What was remarkable about the whole process of being an extra was that I was officially a “Republican”, but throughout the day, I was a Republican, a Democrat, even a news producer (or maybe a production assistant). It was pretty fun to take on a variety of roles. I felt distinguished, even for just a short time. The only negative aspect was we had to appear as though it was winter, when in fact, it was spring heat, so standing around in khaki pants and a sweatshirt wasn’t exactly a walk in the park.
Despite all the positives and minor quibbles throughout, however, my biggest regret came late in the day. At one point, the scenes required were of random people in the crowds protesting the recount. One of the characters (it was either a man dressed like a big baby or a man dressed in wizard garb, I can’t remember) was enough of a spectacle that they needed extras to pass by as random onlookers. I was one of the extras supposed to pass him by, and I was admittedly nervous, but optimistic. This was my chance to get some screen time, I felt it. Unfortunately, I was confused by what I was asked to do, and when the assistant director signaled my time to walk through, I paused halfway and just stood there, looking at the main character. I didn’t realize I had to keep walking. The director said “Cut!”, and told me thanks, but they’re going again, and they sort of brushed me aside. I told them I can do it again, but he smiled and said “No, don’t worry about it.” It was truly disappointing, but I learned a valuable lesson: Pay Attention!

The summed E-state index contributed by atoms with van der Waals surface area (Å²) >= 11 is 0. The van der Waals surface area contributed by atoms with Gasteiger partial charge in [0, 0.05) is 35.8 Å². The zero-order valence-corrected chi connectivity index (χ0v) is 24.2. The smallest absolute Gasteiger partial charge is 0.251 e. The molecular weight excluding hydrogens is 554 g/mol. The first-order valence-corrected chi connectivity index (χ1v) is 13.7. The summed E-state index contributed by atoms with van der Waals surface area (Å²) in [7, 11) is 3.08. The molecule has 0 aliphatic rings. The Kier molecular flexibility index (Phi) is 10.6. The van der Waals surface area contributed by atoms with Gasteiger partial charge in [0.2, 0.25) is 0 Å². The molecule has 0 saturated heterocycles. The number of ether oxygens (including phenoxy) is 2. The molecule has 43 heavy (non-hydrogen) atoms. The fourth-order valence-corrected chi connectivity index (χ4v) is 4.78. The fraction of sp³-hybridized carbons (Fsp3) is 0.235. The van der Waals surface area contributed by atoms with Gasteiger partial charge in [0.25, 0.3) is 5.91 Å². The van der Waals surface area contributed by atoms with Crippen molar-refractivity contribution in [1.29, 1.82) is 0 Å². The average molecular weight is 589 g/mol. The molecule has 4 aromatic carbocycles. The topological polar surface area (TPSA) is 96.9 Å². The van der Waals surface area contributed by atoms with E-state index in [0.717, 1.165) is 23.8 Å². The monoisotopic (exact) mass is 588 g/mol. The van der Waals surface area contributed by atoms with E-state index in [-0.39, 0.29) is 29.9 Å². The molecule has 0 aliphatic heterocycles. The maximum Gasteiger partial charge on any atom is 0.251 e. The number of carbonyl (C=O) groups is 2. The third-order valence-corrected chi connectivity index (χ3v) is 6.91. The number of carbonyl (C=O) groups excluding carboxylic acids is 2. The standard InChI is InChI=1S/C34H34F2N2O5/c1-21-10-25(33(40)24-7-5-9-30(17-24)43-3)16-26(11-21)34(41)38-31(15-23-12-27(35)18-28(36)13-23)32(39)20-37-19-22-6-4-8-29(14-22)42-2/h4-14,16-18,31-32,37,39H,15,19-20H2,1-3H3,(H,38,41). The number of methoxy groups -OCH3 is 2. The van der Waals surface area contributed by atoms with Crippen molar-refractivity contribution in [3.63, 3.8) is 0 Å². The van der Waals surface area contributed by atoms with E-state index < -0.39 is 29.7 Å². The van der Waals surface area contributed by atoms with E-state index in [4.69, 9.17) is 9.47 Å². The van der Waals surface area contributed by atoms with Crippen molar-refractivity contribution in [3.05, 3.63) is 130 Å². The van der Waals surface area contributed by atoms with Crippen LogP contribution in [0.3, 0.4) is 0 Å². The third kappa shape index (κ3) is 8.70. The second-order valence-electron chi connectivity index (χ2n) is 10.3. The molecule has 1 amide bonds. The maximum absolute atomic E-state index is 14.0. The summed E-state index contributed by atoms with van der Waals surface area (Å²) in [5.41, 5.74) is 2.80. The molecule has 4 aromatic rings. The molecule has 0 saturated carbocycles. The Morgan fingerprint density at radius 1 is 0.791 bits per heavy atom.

By the time filming was wrapping up, it was around 9 PM, and as enthusiastic as I was about being on set, even I was starting to get tired, not to mention a bit impatient. Filming requires multiple takes for every scene, but as an extra, it’s grating to stand there and wait…and wait….and wait to be told what’s going on. I was so ready to leave, but each time we finished a take, they wanted another one, so it was a waiting game. When production officially ended, I was so relieved, until I remembered I was still wearing official film apparel. I should’ve taken them with me, but then I probably wouldn’t have received my hard earned $96 for the day.
When “Recount” eventually premiered on HBO, I frantically looked for any shot of me in the Tallahassee scenes, but I was not lucky enough to make the cut. Interestingly enough, out of all the extras out there, I did recognize one guy that I had talked with; I can’t say “befriended” because it was really just random jawing in between takes, but it was still cool to find someone familiar out of all the extras. I still love that I can say I was in a film, despite me not having any screen time. My friend immediately put himself on IMDB and started his career with “Recount”, listed as “Food Vendor” (I was disappointed to find that he’s not on the site anymore). The fact that “Recount” won 3 Emmy Awards and a Golden Globe is even more prestigious.
Maybe I can add Emmy Award-winning Extra to my resume`…